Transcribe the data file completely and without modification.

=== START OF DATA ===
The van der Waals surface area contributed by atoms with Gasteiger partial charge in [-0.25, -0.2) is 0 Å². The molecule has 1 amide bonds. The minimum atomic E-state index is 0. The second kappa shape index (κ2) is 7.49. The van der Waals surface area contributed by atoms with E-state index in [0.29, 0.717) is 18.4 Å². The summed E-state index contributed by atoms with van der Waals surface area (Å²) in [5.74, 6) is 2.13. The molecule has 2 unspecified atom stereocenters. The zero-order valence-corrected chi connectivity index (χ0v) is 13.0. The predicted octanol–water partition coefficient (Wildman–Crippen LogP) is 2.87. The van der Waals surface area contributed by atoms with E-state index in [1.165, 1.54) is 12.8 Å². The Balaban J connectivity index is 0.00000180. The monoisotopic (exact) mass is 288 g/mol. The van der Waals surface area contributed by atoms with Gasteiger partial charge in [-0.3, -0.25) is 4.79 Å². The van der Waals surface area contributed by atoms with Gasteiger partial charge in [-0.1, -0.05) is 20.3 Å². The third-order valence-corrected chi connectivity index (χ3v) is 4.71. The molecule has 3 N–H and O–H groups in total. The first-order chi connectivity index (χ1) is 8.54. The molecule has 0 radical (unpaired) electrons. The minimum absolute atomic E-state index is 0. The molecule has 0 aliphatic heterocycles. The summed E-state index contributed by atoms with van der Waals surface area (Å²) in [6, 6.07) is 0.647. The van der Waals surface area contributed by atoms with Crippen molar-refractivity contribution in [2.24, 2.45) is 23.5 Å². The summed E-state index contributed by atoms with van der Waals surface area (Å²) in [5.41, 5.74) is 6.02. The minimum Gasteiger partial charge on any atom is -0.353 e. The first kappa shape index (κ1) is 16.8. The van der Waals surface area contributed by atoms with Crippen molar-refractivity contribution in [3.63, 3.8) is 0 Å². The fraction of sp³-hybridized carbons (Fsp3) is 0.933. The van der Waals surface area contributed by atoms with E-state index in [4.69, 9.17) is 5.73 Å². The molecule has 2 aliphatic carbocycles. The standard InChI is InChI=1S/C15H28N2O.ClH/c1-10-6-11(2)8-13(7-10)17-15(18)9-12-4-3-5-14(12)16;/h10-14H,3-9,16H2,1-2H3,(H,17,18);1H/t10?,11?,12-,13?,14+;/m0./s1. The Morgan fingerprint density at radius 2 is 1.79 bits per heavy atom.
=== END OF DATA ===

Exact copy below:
The van der Waals surface area contributed by atoms with Gasteiger partial charge in [-0.25, -0.2) is 0 Å². The molecule has 1 amide bonds. The minimum atomic E-state index is 0. The second kappa shape index (κ2) is 7.49. The van der Waals surface area contributed by atoms with E-state index in [0.29, 0.717) is 18.4 Å². The summed E-state index contributed by atoms with van der Waals surface area (Å²) in [5.74, 6) is 2.13. The molecule has 2 unspecified atom stereocenters. The zero-order valence-corrected chi connectivity index (χ0v) is 13.0. The predicted octanol–water partition coefficient (Wildman–Crippen LogP) is 2.87. The van der Waals surface area contributed by atoms with E-state index in [1.165, 1.54) is 12.8 Å². The Balaban J connectivity index is 0.00000180. The monoisotopic (exact) mass is 288 g/mol. The van der Waals surface area contributed by atoms with Gasteiger partial charge in [-0.3, -0.25) is 4.79 Å². The van der Waals surface area contributed by atoms with Gasteiger partial charge in [-0.1, -0.05) is 20.3 Å². The third-order valence-corrected chi connectivity index (χ3v) is 4.71. The molecule has 3 N–H and O–H groups in total. The first-order chi connectivity index (χ1) is 8.54. The molecule has 0 radical (unpaired) electrons. The minimum absolute atomic E-state index is 0. The molecule has 0 aliphatic heterocycles. The summed E-state index contributed by atoms with van der Waals surface area (Å²) in [6, 6.07) is 0.647. The van der Waals surface area contributed by atoms with Crippen molar-refractivity contribution in [2.24, 2.45) is 23.5 Å². The summed E-state index contributed by atoms with van der Waals surface area (Å²) in [5.41, 5.74) is 6.02. The minimum Gasteiger partial charge on any atom is -0.353 e. The first kappa shape index (κ1) is 16.8. The van der Waals surface area contributed by atoms with Crippen molar-refractivity contribution in [3.63, 3.8) is 0 Å². The fraction of sp³-hybridized carbons (Fsp3) is 0.933. The van der Waals surface area contributed by atoms with E-state index in [4.69, 9.17) is 5.73 Å². The molecule has 2 aliphatic carbocycles. The standard InChI is InChI=1S/C15H28N2O.ClH/c1-10-6-11(2)8-13(7-10)17-15(18)9-12-4-3-5-14(12)16;/h10-14H,3-9,16H2,1-2H3,(H,17,18);1H/t10?,11?,12-,13?,14+;/m0./s1. The Morgan fingerprint density at radius 2 is 1.79 bits per heavy atom.